News Roundup

Michigan State University reached a $500 million settlement this week with the hundreds of women that Larry Nassar sexually abused under the guide of medical treatment while working in the gymnastics community.  The New York Times says that the settlement is the largest ever in a sexual abuse case involving an American university.  Lawsuits against U.S.A. Gymnastics, the U.S. Olympic Committee, and other organizations still are pending.  Nassar worked at Michigan State for 20 years, and some of his victims have said that the university ignored complaints about his behavior dating back to at least the late 90’s.  Keep reading for more news.

Karolyi Ranch.  The Texas Tribune reports that some of Nassar’s victims are calling upon the Texas Attorney General’s Office to become involved in investigating and prosecuting well-known gymnastics coaches Martha and Bela Karolyi, who operate a training ranch near Houston.  Some of Nassar’s victims allege that they were abused at the ranch and that the Karolyis enabled Nassar’s crimes.  The Attorney General’s Office noted that the Texas Rangers in coordination with local prosecutors and law enforcement officers are conducting an investigation that it expects will “achieve justice for the victims of these alleged crimes.”

Fentanyl Exposure.  WRAL reports that a Fayetteville police officer returned to work late last week after being exposed to fentanyl while executing a search warrant.  Officer Samuel Cook began experiencing overdose symptoms shortly after executing the warrant.  Fortunately, Fayetteville officers carry Narcan nasal spray and Cook’s fellow officers administered two doses of the overdose reversal drug upon recognizing his symptoms.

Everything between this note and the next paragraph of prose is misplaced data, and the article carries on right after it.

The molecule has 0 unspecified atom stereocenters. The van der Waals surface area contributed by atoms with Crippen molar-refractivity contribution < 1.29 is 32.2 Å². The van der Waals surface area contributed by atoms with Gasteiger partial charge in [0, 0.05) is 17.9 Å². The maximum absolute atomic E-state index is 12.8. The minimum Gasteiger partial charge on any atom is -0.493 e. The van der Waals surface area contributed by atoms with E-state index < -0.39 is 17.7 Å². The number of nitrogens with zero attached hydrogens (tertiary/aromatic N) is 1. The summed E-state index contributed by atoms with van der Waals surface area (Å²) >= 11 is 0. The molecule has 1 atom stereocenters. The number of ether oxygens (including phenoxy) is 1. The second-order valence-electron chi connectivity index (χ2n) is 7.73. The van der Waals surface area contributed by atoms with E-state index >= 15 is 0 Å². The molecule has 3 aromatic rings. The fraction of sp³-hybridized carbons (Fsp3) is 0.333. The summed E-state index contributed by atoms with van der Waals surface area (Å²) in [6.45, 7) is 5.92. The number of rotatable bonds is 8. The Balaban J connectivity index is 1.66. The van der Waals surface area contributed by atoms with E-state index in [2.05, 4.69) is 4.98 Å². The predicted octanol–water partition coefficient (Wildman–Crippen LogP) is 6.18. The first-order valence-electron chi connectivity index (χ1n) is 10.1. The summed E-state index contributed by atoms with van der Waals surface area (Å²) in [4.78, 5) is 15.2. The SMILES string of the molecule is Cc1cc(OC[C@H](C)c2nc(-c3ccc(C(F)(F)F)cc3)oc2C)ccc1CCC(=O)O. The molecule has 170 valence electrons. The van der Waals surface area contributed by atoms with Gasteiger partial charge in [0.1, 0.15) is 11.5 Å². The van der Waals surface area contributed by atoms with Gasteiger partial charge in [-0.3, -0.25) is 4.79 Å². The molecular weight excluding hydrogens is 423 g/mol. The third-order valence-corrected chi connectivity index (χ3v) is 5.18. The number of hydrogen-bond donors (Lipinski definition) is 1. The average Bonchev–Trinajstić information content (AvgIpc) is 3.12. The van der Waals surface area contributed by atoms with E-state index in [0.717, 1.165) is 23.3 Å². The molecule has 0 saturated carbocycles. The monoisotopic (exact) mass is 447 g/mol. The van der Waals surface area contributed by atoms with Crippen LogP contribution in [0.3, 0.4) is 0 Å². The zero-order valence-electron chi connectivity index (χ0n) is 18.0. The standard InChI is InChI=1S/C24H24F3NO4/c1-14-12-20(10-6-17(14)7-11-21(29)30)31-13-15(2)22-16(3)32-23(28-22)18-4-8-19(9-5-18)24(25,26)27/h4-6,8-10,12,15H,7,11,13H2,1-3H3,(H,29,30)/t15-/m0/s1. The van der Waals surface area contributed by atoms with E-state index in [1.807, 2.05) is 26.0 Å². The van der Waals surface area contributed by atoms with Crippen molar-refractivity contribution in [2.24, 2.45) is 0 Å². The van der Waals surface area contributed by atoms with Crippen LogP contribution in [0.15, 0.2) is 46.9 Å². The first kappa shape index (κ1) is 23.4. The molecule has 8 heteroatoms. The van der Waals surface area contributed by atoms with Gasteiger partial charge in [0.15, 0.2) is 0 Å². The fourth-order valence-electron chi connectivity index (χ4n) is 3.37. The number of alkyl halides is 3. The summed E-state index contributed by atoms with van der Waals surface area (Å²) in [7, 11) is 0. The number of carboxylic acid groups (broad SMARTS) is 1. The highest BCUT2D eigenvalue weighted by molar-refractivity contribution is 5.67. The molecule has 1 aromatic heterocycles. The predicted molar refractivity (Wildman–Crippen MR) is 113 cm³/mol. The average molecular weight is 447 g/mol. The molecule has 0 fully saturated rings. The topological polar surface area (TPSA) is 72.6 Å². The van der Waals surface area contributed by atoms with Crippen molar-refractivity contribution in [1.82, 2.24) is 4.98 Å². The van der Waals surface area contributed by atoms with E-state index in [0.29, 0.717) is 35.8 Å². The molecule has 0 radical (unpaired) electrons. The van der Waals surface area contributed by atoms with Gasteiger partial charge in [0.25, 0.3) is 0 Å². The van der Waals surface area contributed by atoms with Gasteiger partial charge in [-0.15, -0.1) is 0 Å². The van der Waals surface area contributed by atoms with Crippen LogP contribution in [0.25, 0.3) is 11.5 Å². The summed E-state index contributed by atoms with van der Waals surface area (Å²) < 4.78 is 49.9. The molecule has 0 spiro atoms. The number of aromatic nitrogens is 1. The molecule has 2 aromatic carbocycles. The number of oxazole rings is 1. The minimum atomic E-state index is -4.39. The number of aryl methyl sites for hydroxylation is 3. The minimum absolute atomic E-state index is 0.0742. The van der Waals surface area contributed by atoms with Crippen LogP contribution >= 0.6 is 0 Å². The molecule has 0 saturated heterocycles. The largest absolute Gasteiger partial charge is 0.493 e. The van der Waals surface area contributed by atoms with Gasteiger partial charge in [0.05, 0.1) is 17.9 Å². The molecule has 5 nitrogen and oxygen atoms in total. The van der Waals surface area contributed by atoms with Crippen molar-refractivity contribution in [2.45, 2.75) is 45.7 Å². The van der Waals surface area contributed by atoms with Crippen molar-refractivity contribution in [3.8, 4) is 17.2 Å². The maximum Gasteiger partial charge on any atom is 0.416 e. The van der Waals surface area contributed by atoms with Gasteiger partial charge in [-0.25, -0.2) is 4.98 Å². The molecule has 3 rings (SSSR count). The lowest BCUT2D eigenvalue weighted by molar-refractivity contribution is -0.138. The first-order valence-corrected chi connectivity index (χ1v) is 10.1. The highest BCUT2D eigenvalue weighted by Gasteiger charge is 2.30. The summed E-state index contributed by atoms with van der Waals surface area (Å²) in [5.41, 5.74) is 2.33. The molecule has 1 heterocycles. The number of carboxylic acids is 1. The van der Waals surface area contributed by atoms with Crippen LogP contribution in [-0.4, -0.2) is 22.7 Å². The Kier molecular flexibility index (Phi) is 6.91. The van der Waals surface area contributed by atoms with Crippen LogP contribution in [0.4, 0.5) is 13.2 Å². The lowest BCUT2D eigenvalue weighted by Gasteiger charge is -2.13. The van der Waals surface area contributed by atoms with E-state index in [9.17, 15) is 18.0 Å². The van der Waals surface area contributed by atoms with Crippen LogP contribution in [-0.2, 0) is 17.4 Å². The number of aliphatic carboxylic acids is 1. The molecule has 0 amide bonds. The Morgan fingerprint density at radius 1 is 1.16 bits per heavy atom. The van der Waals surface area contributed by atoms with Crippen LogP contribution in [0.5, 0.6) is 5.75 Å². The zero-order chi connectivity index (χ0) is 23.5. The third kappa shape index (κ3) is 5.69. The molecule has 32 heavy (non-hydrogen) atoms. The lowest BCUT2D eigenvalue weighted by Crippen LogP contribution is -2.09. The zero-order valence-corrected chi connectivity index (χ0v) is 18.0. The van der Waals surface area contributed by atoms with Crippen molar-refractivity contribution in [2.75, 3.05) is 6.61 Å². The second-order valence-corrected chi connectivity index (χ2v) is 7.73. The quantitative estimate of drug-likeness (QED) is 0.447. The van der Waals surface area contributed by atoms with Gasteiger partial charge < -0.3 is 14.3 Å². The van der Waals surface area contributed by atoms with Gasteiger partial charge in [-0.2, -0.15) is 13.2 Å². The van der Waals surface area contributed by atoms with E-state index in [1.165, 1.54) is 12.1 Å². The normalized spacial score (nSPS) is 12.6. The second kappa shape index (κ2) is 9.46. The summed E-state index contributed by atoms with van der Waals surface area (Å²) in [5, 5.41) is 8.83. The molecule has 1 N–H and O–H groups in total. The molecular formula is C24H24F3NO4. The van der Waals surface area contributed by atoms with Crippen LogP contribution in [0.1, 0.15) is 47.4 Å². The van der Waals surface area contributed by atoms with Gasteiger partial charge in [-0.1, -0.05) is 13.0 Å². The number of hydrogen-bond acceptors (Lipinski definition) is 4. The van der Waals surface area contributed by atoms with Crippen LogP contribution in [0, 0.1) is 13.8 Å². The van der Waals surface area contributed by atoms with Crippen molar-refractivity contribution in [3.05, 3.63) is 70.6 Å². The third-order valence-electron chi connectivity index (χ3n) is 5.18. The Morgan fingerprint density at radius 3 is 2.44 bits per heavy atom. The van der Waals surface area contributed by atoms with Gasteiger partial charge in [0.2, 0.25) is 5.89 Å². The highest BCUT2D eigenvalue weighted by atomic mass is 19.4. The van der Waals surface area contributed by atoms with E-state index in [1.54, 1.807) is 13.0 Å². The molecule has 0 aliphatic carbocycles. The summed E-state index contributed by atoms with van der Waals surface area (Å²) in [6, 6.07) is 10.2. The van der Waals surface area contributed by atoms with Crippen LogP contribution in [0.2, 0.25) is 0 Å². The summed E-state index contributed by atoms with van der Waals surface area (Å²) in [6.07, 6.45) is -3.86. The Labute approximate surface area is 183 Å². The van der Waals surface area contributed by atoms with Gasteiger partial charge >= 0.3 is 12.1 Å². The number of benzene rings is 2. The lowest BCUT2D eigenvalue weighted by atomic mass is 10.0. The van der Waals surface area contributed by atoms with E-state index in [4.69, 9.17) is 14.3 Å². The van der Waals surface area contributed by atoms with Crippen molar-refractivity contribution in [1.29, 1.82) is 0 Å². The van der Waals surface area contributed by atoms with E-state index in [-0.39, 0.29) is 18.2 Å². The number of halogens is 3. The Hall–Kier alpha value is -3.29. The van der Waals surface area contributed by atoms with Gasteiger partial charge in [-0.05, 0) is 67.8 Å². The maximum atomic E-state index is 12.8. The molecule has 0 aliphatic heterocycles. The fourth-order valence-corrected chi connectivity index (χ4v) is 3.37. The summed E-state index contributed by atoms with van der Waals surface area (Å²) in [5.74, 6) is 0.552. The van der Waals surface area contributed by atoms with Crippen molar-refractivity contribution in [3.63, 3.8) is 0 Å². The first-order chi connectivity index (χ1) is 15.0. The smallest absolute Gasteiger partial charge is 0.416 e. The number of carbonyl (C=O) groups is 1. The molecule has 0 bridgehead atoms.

CSL Sues ABA.  The ABA Journal reports that the now-closed Charlotte School of Law has filed a lawsuit against that American Bar Association alleging that the ABA violated the school’s due process rights when it placed the school on probation in late 2016.  Among other things, the suit argues that the ABA been inconsistent in applying its written and unwritten accreditation standards to law schools.

Shut Up and Drive.  There are plenty of things a person can do that are legal but nevertheless are a bad idea.  One such thing that many of us are guilty of is talking on the phone while driving.  The North Carolina Department of Transportation in partnership with Geico launched a campaign this week to encourage drivers to take advantage of the state’s highway rest areas to use their phones in “safe phone zones.”  A DOT engineer quoted in the linked report says that distracted driving killed 152 people and seriously injured 25,000 others in North Carolina last year.

Flame of Hope.  Law enforcement officers from across the state have been relaying the Special Olympics Flame of Hope across the state for the past month as the torch makes its way to Raleigh for the opening of the Special Olympics North Carolina Summer Games on June 1 at Reynolds Coliseum.  Information about the law enforcement relay fundraiser, known as the North Carolina Law Enforcement Torch Run, is available at the link.

Special Counsel.  Yesterday marked the one year anniversary of the appointment of Robert Mueller as special counsel to investigate possible Russian interference in the 2016 presidential election.  President Donald Trump noted the anniversary on Twitter Thursday morning, repeating his frequent assertion that the investigation is a political “Witch Hunt.”  The Associated Press reported in a piece discussing the progress of the investigation to date that 19 individuals and 3 Russian companies have either been indicted or pleaded guilty to criminal charges arising from the ongoing investigation.

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